'Body Break' duo to compete on 'Amazing Race Canada'
CTV announced on Sunday, December 2, 2012 it plans to air The Amazing Race Canada in 2013. (CTV handout)
The Canadian Press
Published Tuesday, June 25, 2013 10:56PM EDT
TORONTO -- For 25 years, Hal Johnson and Joanne McLeod have been a relentlessly cheerful presence in Canadian homes through their brief "Body Break" fitness vignettes -- chipper little missives designed to get Canucks sweating with a smile.
Well, now that the couple has signed up to be contestants on the intense cross-country competition "The Amazing Race Canada," things might change. Viewers will now likely see Johnson and McLeod when they're exhausted. And when they're stressed. And perhaps even when they're -- gasp -- fighting?
"It's funny with social media because there's been so many people tweeting and putting on Facebook and that sort of thing: 'Are Hal and Jo going to fight? I don't want to see them fight!"' said Johnson with a laugh in a recent interview prior to taping the reality series, seated next to a smiling McLeod. "You know, I think the biggest thing is we respect one another first."
"We don't do that in our real life," agreed McLeod.
"So what you see in 'Body Break' is certainly a part of us. It's not all of us," added Johnson. "You're going to see us tired. You're going to see us in different situations that we've never done before. But I don't perceive that we would fly off the handle -- because I just never do that."
Indeed, the couple is speaking several weeks back just prior to taping of the race-around-the-country competition (the show premieres July 15 on CTV). In the adjacent room, the pairs that Johnson and McLeod will face off against are scattered about, sitting quietly under strict instructions not to speak to each other. It's a tense scene.
But Johnson and McLeod are all smiles. They said taking this challenge on seemed like fortuitous timing, given that they're celebrating a quarter-century of "Body Break." Similarly, Johnson and McLeod have spent their lives trying to inspire Canadians to activity -- and now they see an opportunity to prove what's possible at an, ahem, advanced age. Johnson is 57 and McLeod 54, and they have something to prove.
"There are some teams in this race that their cumulative age does not add up to mine," laughed Johnson, who played college baseball for the University of Colorado. "Really, it's about showing that it doesn't matter how old you are. You can go out and do anything."
Listening to Johnson and McLeod strategize, it's clear they intend to win. Neither speaks French, so they talk about cozying up to a team that is bilingual. To counteract the perceived advantage in age, they'll be careful to sleep and eat right while hoping that others aren't doing the same. Johnson also points out that they've been plastering their clothes and gear with the "Body Break" logo, to increase the odds that they're recognized and -- they hope -- helped along by starstruck fans in a way that other teams wouldn't be.
Even their age, viewed through the duo's perennially positive filter, seems like a good thing.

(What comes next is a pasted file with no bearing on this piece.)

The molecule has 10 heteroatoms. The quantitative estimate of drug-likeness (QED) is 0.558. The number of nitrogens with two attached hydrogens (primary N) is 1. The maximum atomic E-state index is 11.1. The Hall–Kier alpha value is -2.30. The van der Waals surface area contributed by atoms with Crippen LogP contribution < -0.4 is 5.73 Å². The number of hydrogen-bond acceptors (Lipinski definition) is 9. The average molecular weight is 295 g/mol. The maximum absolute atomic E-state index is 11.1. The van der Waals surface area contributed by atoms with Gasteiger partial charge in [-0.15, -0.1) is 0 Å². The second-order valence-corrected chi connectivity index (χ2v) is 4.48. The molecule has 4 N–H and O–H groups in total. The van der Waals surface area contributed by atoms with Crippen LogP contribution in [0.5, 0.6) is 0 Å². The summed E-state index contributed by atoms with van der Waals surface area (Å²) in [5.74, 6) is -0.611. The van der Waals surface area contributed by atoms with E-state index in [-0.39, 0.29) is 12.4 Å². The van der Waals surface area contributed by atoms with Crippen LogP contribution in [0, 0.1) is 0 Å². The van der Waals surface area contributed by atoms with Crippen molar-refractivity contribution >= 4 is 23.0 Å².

"We know it really is a mind game, so it's a matter of being patient," Johnson said. "If I have to put together a piece of Ikea furniture at home, I know I will never do it the first time. So when I mess it up, I go, 'Oh.' I do it in reverse. I take it all apart and put it back together. And I never get mad. I expect to screw up.
"Whereas some of the younger competitors might be impatient, and then start yelling."
The show's executive producer, John Brunton, marvels that the presence of the pair represents "spectacular casting," calling them "special (and) unique."
Still, he shrugs off the idea that their celebrity could give them a leg up in the competition, where bewildered competitors often have to rely upon the kindness of strangers for a nudge in the right direction.
"I think it can work to your advantage and disadvantage sometimes and some people might want to send them on a wild goose chase because they might get a kick out of it, and others might want to help them," said the Insight Productions CEO.
"Certainly, the other teams have made it perfectly clear they want to kick their ass. And Hal and Joanne aren't exactly spring chickens either. They're getting on a little bit. They're not exactly senior citizens, but they're inching their way there. And we have some young bucks that think they can run faster. On the flip side, Hal and Joanne, they're in good shape, those two. I wouldn't want to arm-wrestle Joanne. She'd kick my ass."
Among the young bucks are the duo of 28-year-old David Schram and 32-year-old police officer Jet Black, a two-time North American Physique champion. But, growing up as they did in the late '80s-early '90s, they had only love for the famous "Body Break" pair.
"They're a team that I would love to work with -- they seem nice," Black said, smiling. "Are they a team that's going to want to work with us? I doubt it. They have an image to uphold. We're going to weigh them down.... It's a sad reality."
There's another youngster firmly in Johnson and McLeod's corner: their 14-year-old daughter.
Mostly, McLeod says their teen's biggest concern is "being embarrassed that we get eliminated in the first (leg)." Johnson says she just wants them to win her a car -- "red, she specified."
But she mostly wants them to keep their heads and work together, whether curious viewers at home want the same or not.
"(She) gave us a checklist for the race and she put it in our bags before we left," McLeod said. "It was five points. And one of them was to stay calm.
"And that's why," she added, holding up her hand, "I've put a piece of tape on my finger to remind me to stay calm."